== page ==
YELLOWSTONE NATIONAL PARK – Seismologists are monitoring Yellowstone National Park after seismographs at the University of Utah reported a series of earthquakes beneath the northern portion of Yellowstone Lake within the beloved national park.
Within 12 hours, at least 60 earthquakes ranging from magnitude 0.1 to 3.7 were detected.
According to the University of Utah, additional smaller earthquakes in the region are still under review.
"Two earthquakes in the sequence were above magnitude 3.0," the university said in a news release. "These were a magnitude 3.1 at 7:05 a.m. (MDT) and a magnitude 3.7 at 8:24 a.m. (MDT)."
But if you’re worried that a "big one" will strike somewhere within the park, chances are it won’t happen.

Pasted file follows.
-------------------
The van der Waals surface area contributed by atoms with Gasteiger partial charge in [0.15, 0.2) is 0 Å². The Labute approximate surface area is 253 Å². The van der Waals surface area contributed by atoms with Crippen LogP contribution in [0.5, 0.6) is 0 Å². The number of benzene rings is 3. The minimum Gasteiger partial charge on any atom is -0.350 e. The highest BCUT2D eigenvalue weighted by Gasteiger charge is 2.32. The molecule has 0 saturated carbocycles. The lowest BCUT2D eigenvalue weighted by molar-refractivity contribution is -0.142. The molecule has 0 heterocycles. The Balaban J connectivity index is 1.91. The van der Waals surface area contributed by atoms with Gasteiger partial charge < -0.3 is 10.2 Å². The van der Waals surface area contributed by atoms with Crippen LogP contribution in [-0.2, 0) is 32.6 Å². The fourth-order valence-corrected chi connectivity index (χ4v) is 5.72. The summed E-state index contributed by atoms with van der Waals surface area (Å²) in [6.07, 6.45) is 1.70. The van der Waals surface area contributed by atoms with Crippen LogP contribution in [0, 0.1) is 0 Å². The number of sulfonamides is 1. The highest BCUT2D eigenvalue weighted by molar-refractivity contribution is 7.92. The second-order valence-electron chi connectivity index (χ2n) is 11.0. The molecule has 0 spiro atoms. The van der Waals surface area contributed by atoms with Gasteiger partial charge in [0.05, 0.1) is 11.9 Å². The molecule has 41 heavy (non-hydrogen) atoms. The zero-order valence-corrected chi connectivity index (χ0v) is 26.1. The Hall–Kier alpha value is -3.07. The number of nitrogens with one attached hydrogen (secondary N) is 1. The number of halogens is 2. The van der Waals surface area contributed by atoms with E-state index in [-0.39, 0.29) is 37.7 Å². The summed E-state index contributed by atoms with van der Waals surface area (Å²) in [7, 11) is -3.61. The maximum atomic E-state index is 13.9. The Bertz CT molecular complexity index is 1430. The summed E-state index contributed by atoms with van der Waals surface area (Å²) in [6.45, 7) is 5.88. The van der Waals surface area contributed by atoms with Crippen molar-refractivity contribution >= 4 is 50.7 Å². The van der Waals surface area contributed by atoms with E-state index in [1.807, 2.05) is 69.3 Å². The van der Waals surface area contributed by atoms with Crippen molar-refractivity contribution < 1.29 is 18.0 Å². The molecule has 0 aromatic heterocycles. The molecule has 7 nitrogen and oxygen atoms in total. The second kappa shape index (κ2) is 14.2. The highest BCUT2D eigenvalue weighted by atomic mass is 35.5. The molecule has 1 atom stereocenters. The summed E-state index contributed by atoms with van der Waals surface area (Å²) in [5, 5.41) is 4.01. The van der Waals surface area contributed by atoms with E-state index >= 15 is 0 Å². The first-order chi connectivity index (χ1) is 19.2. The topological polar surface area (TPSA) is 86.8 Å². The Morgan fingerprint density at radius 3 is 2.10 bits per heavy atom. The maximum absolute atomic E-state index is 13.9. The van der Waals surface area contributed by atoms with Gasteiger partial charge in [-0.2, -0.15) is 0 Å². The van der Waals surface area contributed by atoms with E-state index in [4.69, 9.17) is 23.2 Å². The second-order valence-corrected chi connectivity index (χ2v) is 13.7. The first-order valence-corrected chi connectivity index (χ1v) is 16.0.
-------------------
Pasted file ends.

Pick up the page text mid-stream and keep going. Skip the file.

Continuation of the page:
"Earthquake sequences like these are common and account for roughly 50% of the total seismicity in the Yellowstone region," the University of Utah added.
The university said there had been 44 earthquakes of magnitude 3.0 or greater within 16 miles of the epicenter of the 3.7 earthquake since 1962.
The largest was a magnitude 3.9 on Dec. 27, 2008, reported just over 4 miles to the south-southeast of Fishing Bridge, Wyoming.
One earthquake of magnitude 4.5 or greater has occurred within 32 miles of the epicenter of this current earthquake sequence since 1962.
That was a magnitude 4.8 quake on March 30, 2014, about 3 miles north of Norris Junction, Wyoming.